Given that allegations of corruption had been circulating for some time, this aroused enough suspicion to open an investigation. Less than two months before, the hosts for the 2018 and 2022 World Cups were announced, two board members had been suspended for selling votes. Additionally, Mohammed Bin Hammam, a Qatari football official and former member of FIFA’s executive committee, was banned from FIFA for life in 2011 because of other corruption charges and allegedly paying millions in votes for Qatar to host the World Cup. Nine years later, in April 2020, the Ministry of Justice released evidence of corruption by three FIFA officials, who accepted bribes from anonymous intermediates. Since the start of these allegations, Qatari officials have denied any charges against them.
Forced Labour in Qatar
Migrants from India, Nepal, and Bangladesh are employed in Qatar under bad conditions. They are abused and exploited while FIFA makes huge profits. In total, around 30 000 foreign labourers were hired just to build the stadiums.
Amnesty International has researched how the workers in Qatar are being exploited. These were the results: The migrants seek work in Qatar to escape poverty and unemployment in their countries. Many of the workers are in debt, which makes them scared to leave their jobs once they get to Qatar. Though, to get a job, they must pay a fee from US$500-US$4300 to the recruitment agents in their home country.
The migrant workers don’t live in appropriate conditions. Most of them share a room with eight or more people with up to four beds. Qatari law and the Workers’ Welfare Standards don’t accept bed sharing and allow a maximum of four beds per room. It is also forbidden to use bunk beds.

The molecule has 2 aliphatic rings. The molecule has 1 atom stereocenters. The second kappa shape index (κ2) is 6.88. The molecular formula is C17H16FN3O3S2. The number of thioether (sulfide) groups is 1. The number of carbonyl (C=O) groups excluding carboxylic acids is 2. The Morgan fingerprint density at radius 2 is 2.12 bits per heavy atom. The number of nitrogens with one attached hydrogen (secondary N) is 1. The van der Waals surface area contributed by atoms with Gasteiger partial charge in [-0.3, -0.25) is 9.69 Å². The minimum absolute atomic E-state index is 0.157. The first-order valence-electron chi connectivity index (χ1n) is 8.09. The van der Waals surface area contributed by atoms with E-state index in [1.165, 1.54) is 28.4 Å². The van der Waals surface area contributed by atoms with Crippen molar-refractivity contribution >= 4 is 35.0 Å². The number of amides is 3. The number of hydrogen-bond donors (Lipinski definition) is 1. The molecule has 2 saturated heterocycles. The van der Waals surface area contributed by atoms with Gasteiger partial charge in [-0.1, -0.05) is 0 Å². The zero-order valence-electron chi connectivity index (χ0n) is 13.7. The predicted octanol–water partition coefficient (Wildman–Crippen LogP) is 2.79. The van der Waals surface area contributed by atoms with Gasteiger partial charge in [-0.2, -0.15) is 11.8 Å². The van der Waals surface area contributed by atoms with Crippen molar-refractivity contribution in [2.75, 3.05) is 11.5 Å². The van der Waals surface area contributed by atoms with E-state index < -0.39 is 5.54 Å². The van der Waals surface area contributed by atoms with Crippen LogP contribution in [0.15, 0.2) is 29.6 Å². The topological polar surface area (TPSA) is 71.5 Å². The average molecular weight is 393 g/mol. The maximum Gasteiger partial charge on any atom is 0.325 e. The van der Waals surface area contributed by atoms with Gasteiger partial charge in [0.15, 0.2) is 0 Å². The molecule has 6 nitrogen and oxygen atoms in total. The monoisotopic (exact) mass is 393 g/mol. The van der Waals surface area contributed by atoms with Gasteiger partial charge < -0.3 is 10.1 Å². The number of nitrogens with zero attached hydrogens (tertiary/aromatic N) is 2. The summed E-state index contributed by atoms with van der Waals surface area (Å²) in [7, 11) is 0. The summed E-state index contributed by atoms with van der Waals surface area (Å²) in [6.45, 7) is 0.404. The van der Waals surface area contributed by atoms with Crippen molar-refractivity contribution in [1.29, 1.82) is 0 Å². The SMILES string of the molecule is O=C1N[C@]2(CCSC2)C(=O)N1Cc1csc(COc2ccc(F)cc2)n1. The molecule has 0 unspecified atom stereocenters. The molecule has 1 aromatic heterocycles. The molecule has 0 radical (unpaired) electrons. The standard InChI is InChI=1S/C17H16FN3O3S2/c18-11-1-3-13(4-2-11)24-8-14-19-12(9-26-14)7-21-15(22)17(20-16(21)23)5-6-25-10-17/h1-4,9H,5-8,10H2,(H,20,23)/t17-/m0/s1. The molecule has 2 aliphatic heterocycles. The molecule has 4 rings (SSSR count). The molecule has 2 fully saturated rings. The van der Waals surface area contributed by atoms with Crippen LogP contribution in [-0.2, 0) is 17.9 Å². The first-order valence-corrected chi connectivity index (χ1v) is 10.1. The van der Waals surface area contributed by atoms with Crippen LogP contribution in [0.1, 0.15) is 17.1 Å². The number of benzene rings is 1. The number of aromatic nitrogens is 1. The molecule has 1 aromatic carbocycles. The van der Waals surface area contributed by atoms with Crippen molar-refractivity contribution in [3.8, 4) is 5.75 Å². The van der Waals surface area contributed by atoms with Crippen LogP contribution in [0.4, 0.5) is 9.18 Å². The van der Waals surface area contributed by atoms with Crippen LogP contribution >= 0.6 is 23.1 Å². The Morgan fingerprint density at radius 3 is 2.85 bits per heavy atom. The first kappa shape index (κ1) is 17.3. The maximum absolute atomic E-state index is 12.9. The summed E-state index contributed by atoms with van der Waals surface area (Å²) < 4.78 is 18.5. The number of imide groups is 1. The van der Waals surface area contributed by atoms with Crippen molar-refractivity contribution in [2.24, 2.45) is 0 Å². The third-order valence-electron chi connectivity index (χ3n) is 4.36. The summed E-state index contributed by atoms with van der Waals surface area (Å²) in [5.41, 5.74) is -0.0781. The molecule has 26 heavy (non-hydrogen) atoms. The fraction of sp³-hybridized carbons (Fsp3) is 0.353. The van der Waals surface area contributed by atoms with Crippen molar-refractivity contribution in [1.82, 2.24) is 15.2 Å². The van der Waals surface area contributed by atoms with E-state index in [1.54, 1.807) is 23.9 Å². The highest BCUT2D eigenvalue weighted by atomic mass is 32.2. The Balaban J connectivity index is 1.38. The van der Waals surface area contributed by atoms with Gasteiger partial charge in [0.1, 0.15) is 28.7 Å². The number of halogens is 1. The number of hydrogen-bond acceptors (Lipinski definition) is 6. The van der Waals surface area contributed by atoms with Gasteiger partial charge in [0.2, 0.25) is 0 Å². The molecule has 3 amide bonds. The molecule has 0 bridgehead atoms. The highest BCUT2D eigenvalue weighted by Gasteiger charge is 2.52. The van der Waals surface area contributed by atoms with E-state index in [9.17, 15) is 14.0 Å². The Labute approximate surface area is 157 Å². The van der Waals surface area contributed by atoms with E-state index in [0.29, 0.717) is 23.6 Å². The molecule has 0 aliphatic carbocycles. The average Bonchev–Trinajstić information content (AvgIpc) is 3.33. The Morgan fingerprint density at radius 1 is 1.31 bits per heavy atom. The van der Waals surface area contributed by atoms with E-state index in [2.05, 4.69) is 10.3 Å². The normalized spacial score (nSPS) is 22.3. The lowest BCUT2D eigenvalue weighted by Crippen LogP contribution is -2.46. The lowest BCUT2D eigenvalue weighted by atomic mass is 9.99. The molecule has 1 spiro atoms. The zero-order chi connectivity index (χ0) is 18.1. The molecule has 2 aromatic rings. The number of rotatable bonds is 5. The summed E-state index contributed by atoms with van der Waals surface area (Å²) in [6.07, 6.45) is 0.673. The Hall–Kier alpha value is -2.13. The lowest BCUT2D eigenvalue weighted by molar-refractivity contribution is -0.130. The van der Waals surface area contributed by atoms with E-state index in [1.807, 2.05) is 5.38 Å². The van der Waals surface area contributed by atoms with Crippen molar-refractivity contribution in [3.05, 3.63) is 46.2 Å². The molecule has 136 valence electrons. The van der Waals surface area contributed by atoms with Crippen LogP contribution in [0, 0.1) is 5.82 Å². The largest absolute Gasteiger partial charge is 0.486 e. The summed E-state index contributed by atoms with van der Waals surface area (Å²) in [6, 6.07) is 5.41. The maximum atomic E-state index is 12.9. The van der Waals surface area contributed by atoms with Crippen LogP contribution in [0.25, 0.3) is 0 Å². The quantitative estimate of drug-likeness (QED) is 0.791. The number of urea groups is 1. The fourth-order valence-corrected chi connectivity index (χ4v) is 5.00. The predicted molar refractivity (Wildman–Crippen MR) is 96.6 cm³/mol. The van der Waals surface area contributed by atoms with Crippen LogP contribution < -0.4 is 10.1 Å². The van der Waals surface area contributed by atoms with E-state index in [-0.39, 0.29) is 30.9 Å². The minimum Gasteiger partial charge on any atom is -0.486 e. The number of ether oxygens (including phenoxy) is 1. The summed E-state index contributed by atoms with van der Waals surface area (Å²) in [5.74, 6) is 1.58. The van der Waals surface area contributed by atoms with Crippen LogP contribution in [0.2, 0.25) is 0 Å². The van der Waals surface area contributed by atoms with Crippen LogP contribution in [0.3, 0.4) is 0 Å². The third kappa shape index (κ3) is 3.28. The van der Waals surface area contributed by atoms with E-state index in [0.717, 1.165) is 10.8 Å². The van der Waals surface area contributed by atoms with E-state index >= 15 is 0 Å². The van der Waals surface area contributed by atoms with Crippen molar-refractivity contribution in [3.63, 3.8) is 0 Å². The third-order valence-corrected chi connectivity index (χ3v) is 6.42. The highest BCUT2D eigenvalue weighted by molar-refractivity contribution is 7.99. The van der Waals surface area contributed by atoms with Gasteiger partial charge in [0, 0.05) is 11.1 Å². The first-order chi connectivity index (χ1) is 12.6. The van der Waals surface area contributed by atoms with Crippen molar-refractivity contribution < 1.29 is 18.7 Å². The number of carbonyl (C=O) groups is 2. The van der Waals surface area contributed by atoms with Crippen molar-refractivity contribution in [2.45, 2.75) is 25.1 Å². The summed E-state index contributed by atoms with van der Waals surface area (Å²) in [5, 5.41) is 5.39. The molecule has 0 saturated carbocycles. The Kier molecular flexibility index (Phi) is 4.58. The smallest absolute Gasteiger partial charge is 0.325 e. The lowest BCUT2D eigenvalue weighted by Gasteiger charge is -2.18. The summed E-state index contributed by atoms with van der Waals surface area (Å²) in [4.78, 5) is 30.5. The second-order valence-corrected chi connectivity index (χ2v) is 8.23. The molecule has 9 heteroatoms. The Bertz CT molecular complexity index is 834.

The migrants are being lied to about their salary. One worker was promised a salary of US$300 a month in Nepal, this turned out to be US$190 when he started to work in Qatar. Workers mentioned this to the recruitment agents and were subsequently threatened to have their visas canceled and be sent back to their home country.
Not only are they lied to about their salaries but sometimes the salaries are paid with a huge delay. This causes a lot of trouble for most of the workers since they have to feed their families, send money back home, and pay for their children’s education, etc. Prem, a metal worker at Khalifa stadium, said: “My family is now homeless, and two of my younger children have been taken out of school…. every day I am in tension, I cannot sleep at night. This is torture for me”.
The migrants from India, Nepal, and Bangladesh are not allowed to leave the country or change their jobs. The workers admit that they never saw their passports again after giving them to their employers. There are many cases in which workers want to leave the country. To do this, they need an “exit permit”, granted by the employers. The request for the permit is usually either ignored, or the migrants are told that they can’t leave until their contract is up.
Lastly, migrants are threatened and intimidated by their employers if they complain about their conditions or seek help. Their employers have their passports, which makes it easier to threaten the workers and easier to end their jobs.